Personal – Certificates of Deposits


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Invest & Retire Center


Certificates of Deposit offer low-risk investment opportunities and higher interest rates by locking in your deposits for a specified period of time.

This is a single-deposit account and the interest rate is fixed at the date of deposit for the term of the account. Interest earned can be credited back into the account, or transferred monthly or quarterly to another Park State Bank & Trust account, or paid by check. CDs range in terms from 3 to 60 months.

Jumbo CDs have a starting balance of at least $100,000 and earn a higher rate of interest with terms ranging from 1 – 12 months.


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Investing Basics

Traditional IRA

An Individual Retirement Account (IRA) is a savings plan that allows you to defer taxes on the interest you earn until retirement age. In many cases, the money you contribute is tax-deductible.

  • Who is eligible for a Traditional IRA?
    Anyone with earned income may open or add to a Traditional IRA up to age 70 1/2. There is no minimum age requirement as long as the IRA contribution comes from earned income.
  • What is a Spousal IRA?
    A Spousal IRA is designed to allow a married person to make an IRA contribution for their spouse who may not have earned income.
  • What amount is tax-deductible?
    The amount that is tax-deductible varies depending on marital status, income, and whether you have a retirement plan at work. Please review the guidelines in this brochure or consult your tax advisor to determine how much of your IRA contribution is tax-deductible.
  • When may funds be withdrawn?
    You may withdraw funds when you reach 59 1/2 years of age. Because withdrawals are taxed as ordinary income, some people prefer the tax advantage of taking withdrawals in installments. However, you may withdraw the entire amount in one lump sum.
  • When must funds be withdrawn?
    The year in which you turn 70 1/2, you must begin to take required minimum distributions (RMDs) or tax penalties will be imposed.
  • Are there penalties for early withdrawals?
    If you withdraw funds before age 59 1/2, there is a 10% early distribution penalty unless you qualify for an exemption. Exemptions are allowed for disability, qualified medical expenses, qualified education expenses, qualified first time home purchase, qualified health insurance expenses, or death. The bank may impose an early withdrawal penalty depending on the type of account.

Roth IRA

A Roth IRA is funded with after-tax dollars. Although contributions are not tax-deductible, distributions, including earnings, are income tax-free and IRS penalty-free when taken for qualified reasons.

  • Who is eligible to contribute to a Roth IRA?
    Individuals whose income does not exceed the modified adjusted gross income (MAGI) limits may contribute to a Roth IRA. The MAGI is derived by taking your adjusted gross income figure and adding certain deductions or adjustments to this number on your federal tax return.
  • What is a Spousal IRA?
    A Spousal IRA is designated to allow a married person to make an IRA contribution for their spouse who may not have earned income.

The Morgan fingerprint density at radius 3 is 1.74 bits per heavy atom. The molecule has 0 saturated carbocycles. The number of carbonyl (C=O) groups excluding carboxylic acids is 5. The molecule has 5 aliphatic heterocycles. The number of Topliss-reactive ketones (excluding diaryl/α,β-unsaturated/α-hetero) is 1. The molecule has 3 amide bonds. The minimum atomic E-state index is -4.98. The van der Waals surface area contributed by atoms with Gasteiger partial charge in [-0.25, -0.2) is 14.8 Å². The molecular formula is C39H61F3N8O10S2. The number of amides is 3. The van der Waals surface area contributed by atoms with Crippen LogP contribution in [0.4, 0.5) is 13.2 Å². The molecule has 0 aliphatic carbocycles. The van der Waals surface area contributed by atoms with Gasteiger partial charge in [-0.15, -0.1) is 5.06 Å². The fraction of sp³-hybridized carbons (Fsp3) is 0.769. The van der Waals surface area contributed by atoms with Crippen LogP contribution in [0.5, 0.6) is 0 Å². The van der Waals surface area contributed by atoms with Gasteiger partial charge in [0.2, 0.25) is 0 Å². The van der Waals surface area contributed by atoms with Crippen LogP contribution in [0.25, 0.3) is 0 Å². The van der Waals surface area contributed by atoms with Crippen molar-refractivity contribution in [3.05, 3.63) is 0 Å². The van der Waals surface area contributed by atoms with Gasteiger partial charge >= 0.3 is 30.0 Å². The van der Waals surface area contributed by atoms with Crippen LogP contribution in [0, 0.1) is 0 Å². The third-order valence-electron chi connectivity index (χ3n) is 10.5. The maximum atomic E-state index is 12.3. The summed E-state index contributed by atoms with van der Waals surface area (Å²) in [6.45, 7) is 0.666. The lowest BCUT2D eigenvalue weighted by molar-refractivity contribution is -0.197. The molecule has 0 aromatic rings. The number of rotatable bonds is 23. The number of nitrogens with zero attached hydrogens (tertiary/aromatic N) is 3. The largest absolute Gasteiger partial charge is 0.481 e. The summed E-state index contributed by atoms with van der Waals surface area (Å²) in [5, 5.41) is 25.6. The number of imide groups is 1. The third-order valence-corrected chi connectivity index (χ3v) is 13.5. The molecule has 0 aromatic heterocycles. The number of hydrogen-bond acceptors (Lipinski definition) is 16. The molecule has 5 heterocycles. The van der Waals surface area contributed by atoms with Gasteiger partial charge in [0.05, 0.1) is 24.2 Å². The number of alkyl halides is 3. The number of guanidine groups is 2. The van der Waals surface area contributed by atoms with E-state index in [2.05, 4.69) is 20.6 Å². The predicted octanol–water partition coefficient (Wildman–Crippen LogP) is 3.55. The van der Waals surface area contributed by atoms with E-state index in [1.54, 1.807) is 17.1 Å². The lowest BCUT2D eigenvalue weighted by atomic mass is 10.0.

• Are there penalties for early withdrawal?
    Withdrawals of earnings for reasons are subject to taxation and a 10% IRS penalty on the amount withdrawn. The IRS penalty may be waived for these exceptions:

    • Substantially equal periodic payments
    • Eligible medical expenses
    • Medical insurance premiums for eligible unemployed individuals
    • Qualified education expense
  • When may funds be withdrawn from a Roth IRA?
    Withdrawals of earnings are income tax-free and IRS penalty-free if you satisfy two conditions. First, the plan must have been opened for at least five years, and second, the withdrawal must be made for one of the following reasons:

    • Qualified first-time home purchase
    • You attain age 59 1/2
    • Death
    • Disability
  • When must funds be withdrawn?
    Unlike the traditional IRA, the Roth IRA does not require you to withdraw funds at age 70 1/2. There are special requirements when these plans pass to beneficiaries.

Coverdell ESA

An ESA (Education Savings Accounts) is an investment tool designed to pay for a child’s education. The plan allows total contributions of $2,000 per year for each child until the age of 18, or older if the child has special needs.

The contributions are not tax-deductible, but the interest earned and subsequent withdrawals are income tax free and IRS penalty-free when used for qualified educational expenses, including tuition, fees, books, supplies, and equipment.

  • Who may contribute to Coverdell Education Savings Accounts?
    Almost anyone may contribute including parents, grandparents, other relatives, even friends.
  • How much may be contributed to Coverdell Education Savings Accounts?
    There are two key limitations:

    • Each child can receive a total of $2,000 per year from all contributors combined. Contributions may be made to a single account or to multiple accounts benefiting the same child, but the total cannot exceed $2,000 per child.
    • The amount that may be contributed is reduced if the Modified Adjusted Gross Income (MAGI) is over $95,000 for an individual tax return filer, or over $190,000 for joint filers. No contribution is allowed for single filers with MAGI over $110,000 and joint filers with MAGI over $220,000.
  • How do I open a Coverdell Education Savings Account?
    At this time, IRA accounts can only be opened at our branch locations.